Nancy Reagan took her fight against teen-age drug abuse to the public again yesterday, telling a White House drug conference that she is "scared to death for our children."

Mrs. Reagan hosted a day-long meeting for about 100 corporate, community and religious leaders to kick off a new Drug Use Prevention Program sponsored by ACTION, the national volunteer agency.

"I don't think ever in my life have I felt as compelled to do something about an issue as I feel about youthful drug abuse," Mrs. Reagan told those gathered in the East Room under the glare of network cameras.

About 10 doctors, community activists and businessmen addressed the group, rattling off statistics on drug abuse. Texas industrialist H. Ross Perot had the audience's rapt attention.

The U.S. drug industry, he said, does a $68 billion to $89 billion annual business. Other authorities said drug traffic in the United States is as high as $100 billion annually.

"Mothers all over this country who are finding seeds in their child's pockets--unless your kid is into gardening--take that as a very bad sign," said Perot.

The conference began at 9 over coffee and tea served from elegant china on the State floor. Melissa Gilbert, 17-year-old star of the Reagans' favorite television show, "Little House on the Prairie," was followed around by almost as many reporters as Mrs. Reagan. Her mother, Barbara Abeles, seemed taken aback when the Secret Service confiscated a gift she had brought for Mrs. Reagan. "She'll probably never see it," she sighed to her daughter.

Moments later Gilbert was surrounded by scribbling scribes. No, she doesn't use drugs. Never has.

"In the beginning, my peers used to think I was square," said Gilbert, who is the national spokesperson for ACTION's program. "Now I think kids respect me for it . . . There's almost reverse peer pressure among my contemporaries. Everyone wants to look good and feel good [so] most of my peers are staying away from drugs."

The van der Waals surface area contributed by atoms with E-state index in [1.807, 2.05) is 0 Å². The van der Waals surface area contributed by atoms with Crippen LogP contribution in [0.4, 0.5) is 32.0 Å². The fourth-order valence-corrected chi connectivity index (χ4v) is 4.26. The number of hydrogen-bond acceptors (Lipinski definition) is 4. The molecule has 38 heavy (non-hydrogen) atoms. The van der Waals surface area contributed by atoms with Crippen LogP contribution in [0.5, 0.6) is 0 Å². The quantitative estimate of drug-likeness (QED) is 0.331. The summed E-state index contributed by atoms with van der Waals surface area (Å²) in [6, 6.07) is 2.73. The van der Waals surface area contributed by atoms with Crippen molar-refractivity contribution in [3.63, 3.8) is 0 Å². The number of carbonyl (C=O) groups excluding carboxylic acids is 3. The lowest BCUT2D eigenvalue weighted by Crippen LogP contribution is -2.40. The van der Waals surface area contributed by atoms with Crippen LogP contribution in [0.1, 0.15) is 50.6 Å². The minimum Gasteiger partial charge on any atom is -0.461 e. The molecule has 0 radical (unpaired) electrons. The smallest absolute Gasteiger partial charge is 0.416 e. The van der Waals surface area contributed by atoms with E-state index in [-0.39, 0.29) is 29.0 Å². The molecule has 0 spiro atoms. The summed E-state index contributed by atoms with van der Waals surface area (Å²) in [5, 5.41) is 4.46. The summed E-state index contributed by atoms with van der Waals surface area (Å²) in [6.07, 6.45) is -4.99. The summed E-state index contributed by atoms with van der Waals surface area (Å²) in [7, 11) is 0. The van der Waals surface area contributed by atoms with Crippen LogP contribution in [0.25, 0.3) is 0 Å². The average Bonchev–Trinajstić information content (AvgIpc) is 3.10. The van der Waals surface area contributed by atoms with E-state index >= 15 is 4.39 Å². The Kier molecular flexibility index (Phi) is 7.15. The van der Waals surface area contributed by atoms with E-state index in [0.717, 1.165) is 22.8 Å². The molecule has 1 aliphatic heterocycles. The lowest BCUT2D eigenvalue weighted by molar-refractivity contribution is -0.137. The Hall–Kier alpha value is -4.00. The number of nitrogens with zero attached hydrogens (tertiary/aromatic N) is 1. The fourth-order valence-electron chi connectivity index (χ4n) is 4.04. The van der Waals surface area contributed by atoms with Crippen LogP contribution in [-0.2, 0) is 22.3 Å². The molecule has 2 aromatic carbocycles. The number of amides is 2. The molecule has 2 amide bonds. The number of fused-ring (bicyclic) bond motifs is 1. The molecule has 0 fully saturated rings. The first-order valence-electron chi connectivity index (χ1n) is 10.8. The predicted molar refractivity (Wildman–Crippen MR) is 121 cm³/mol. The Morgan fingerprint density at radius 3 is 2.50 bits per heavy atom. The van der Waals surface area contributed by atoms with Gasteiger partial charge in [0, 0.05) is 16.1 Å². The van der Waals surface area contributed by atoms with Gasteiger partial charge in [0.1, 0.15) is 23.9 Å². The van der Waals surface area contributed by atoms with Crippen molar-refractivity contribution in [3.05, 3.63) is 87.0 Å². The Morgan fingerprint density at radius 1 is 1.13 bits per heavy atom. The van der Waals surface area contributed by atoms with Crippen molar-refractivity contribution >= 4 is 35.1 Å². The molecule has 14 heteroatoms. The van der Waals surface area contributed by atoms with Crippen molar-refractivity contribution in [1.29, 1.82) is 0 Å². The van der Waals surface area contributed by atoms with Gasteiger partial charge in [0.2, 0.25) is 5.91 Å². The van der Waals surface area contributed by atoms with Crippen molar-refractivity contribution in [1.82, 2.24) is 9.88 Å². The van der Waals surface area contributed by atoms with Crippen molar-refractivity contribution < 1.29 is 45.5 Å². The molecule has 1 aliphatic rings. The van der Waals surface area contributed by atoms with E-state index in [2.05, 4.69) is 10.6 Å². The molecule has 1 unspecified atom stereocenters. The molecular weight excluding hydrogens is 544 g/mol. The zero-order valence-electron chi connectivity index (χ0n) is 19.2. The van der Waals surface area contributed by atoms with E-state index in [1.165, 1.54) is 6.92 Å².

The display of drugs and related paraphernalia was expansive. Right outside the Blue Room was a case filled with uppers, downers, cocaine, heroin and several varieties of marijuana. An elaborate collection of trick soda cans, Frisbees, shoes and toy trucks was also on display to illustrate how drugs can be hidden.

Last month, the first lady visited Florida and Texas to urge support for drug prevention programs. Mrs. Reagan has been talking to community drug groups for the past two years. But her recent increased visibility on the issue reflects White House efforts to present a more issue-oriented first lady. The drug-prevention groups are overjoyed at having her support.

"We clearly can use any help she offers," said David Gurr, an ACTION policy analyst. "She said this is her number-one social priority, and it gives the cause some visibility."

After the morning briefing, guests adjourned to the State Dining Room for a lunch of sliced chicken, asparagus and wild rice served on the Johnson china. Gold wrapped Godiva mints sat on all the tables. One per person.

Following lunch, Mrs. Reagan thanked everyone for coming and speaking. She asked them to stay for the afternoon session, and she slipped out to the residential quarters.